ARL Weekly News – September 10, 2021
Bronze Medal Winners
This week, NOAA Administrator Rick Spinrad announced the Bronze medal awards. ARL was awarded two bronze medals, the highest honor award granted by the Under Secretary of Commerce for Oceans and Atmosphere. The Bronze Medal recognizes federal employees for superior performance and is awarded to individuals, groups (or teams), and organizations.
Organizational Development: Ariel Stein
Ariel was cited: For expeditiously and skillfully coordinating research that leveraged the unique scientific opportunity resulting from the COVID-19 global pandemic. Publication of one ARL Covid research paper is reported at the end of this report – Campbell, et. al: https://doi.org/10.1016/j.atmosenv.2021.118713
Scientific or Engineering Achievement: Rick Saylor
Rick was part of the team that developed the Global Ensemble Forecast System – Aerosols (GEFS- Aerosols) model to support air quality alerts and visibility forecasts. GEFS-Aerosols is an atmospheric composition model that integrates weather and air quality using the Finite Volume Cubed Sphere (FV3) core and was transitioned to operations on September 23, 2020. A new dust emissions algorithm was created and implemented in GEFS-Aerosols by ARL to improve the model’s estimates of dust in the global atmosphere, thereby potentially improving weather and air quality forecasts.
Denver-Julesburg Basin Field Campaign Begins
ARL is participating in an aircraft study to measure emissions from oil and natural gas facilities in the Denver-Julesburg Basin (DJB) in September/October 2021. The University Research Foundation’s Cessna 402B research aircraft is being deployed to make continuous measurements of (1) methane, carbon dioxide, and carbon monoxide from the University of Maryland’s Picarro analyzer; (2) ethane from the University of Colorado University’s Compact Airborne Multispecies Spectrometer; (3) ozone and nitrogen dioxide from the NOAA ARL’s ozone and nitrogen dioxide analyzers; (4) selected volatile organic compounds from the TOFWERK’s Proton Transfer Reaction Time of Flight Mass Spectrometer (PTR-ToF-MS), and (5) meteorological parameters of air temperature, pressure, relative humidity, wind speed and wind direction from a Vaisala instrument and a differential GPS. The objectives of this study are to carry out area-wide airborne surveys of trace gas emissions over the DJB, to provide top-down flux estimates of methane and ethane, and to assess the contribution of emissions from the DJB to ozone formation to help the State of Colorado in their efforts to address the Front Range serious EPA’s ozone nonattainment classification.
Airborne Observations of CFCs Over Hebei Province, China in Spring 2016
Benish, S. E., Salawitch, R. J., Ren, X., He, H., & Dickerson, R. R. (2021). Airborne observations of CFCs over Hebei Province, China in Spring 2016. Journal of Geophysical Research: Atmospheres, 126, e2021JD035152. https://doi.org/10.1029/2021JD035152
In Spring 2016, 27 whole air samples were collected from an aircraft ∼500–∼3,500 m over Hebei Province, China and analyzed for 16 halocarbons, including chlorofluorocarbons (CFCs). Mixing ratios (median, 25th–75th percentiles) of CFC-11 (281, 255–318 ppt), CFC-12 (546, 473–591 ppt), CFC-113 (79, 73–85 ppt), CFC-114 (22, 19–25 ppt), HCFC-22 (345, 308–432 ppt), and CCl4 (88, 75–104 ppt) were often observed to be higher than their global tropospheric background levels. The significantly elevated mixing ratios of ozone depleting substances (ODSs) combined with strong correlations with anthropogenic tracers known to have substantial use and emission in this region (HCFC-22 and CH2Cl2) suggest continuing emissions of multiple Montreal Protocol-controlled gases at the time of measurement. We use HYSPLIT trajectory clusters and potential source contribution function methods to identify principal transport pathways of CFCs. We find the highest mixing ratios of ODSs in air originating from Inner Mongolia, Hebei, and Shandong. The strong correlations between CFC-11 and CFC-12 with the feedstock CCl4 suggest new production is prevalent in all three regions. We find no evidence for new production of CFC-113, but the strong correlation of CFC-114 with the feedstock C2Cl4 suggests new production of CFC-114 from the southeast of China. The findings of this study confirm high mixing ratios of ODSs over Hebei in Spring 2016 and suggest new production and use (rather than release from banks), which is in conflict with the Montreal Protocol agreement that bans the production of CFCs.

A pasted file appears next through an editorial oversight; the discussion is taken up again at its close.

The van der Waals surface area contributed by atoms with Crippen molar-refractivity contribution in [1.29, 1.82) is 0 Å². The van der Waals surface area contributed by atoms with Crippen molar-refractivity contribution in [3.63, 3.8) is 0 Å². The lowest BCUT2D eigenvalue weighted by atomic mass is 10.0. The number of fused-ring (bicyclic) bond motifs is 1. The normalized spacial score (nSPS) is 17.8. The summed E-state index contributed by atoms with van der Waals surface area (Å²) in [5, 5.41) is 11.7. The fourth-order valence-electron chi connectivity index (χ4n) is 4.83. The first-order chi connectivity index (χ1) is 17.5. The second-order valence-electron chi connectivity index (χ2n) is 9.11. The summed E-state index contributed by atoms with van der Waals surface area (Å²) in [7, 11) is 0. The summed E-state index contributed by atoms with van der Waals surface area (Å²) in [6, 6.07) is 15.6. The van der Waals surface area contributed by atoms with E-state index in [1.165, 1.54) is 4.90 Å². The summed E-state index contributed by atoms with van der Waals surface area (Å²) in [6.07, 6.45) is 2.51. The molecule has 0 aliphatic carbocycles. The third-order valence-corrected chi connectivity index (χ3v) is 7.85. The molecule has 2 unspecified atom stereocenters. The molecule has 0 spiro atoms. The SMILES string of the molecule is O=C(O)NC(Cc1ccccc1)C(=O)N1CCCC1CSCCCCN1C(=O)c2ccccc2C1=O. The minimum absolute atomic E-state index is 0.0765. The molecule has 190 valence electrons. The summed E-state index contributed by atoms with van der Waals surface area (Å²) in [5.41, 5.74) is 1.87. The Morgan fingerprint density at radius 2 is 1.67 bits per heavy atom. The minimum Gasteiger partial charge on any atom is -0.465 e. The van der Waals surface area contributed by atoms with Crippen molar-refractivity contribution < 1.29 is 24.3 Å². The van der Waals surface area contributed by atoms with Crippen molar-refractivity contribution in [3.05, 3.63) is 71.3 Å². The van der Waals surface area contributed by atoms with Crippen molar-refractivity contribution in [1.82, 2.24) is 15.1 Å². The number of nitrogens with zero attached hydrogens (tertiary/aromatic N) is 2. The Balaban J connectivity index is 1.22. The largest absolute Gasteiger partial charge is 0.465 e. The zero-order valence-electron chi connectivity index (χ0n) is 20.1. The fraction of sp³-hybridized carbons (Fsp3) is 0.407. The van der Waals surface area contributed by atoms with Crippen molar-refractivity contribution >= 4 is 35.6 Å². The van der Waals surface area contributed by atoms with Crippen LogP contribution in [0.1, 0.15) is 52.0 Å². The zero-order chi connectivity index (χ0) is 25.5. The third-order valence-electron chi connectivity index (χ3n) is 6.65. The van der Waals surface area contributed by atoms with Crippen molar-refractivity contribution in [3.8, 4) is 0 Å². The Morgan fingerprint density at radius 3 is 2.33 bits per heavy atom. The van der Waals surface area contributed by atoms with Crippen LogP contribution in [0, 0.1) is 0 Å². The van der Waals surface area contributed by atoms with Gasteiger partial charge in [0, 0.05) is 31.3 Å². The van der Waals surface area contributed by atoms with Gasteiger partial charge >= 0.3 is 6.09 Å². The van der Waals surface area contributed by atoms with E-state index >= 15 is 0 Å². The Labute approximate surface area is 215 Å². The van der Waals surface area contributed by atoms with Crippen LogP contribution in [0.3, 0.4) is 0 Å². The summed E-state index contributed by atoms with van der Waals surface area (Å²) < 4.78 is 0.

Impacts of the COVID-19 Economic Slowdown on Ozone Pollution in the U.S.
The analysis of observations and experimental emissions of NOAA’s National Air Quality Forecasting Capability show that the COVID-19 economic slowdown led to disproportionate impacts on near-surface ozone concentrations across the contiguous U.S. The COVID-19 related economic slowdown generally led to decreased NOx emissions, but with widespread state-to-state variability. The widespread emissions decreases lead to widespread ozone decreases in rural regions, but some local increases in urban regions.
Patrick C. Campbell, Daniel Tong, Youhua Tang, Barry Baker, Pius Lee, Rick Saylor, Ariel Stein, Siqi Ma, Lok Lamsal, Zhen Qu, Impacts of the COVID-19 Economic Slowdown on Ozone Pollution in the U.S., Atmospheric Environment, 4 September 2021, 118713. https://doi.org/10.1016/j.atmosenv.2021.118713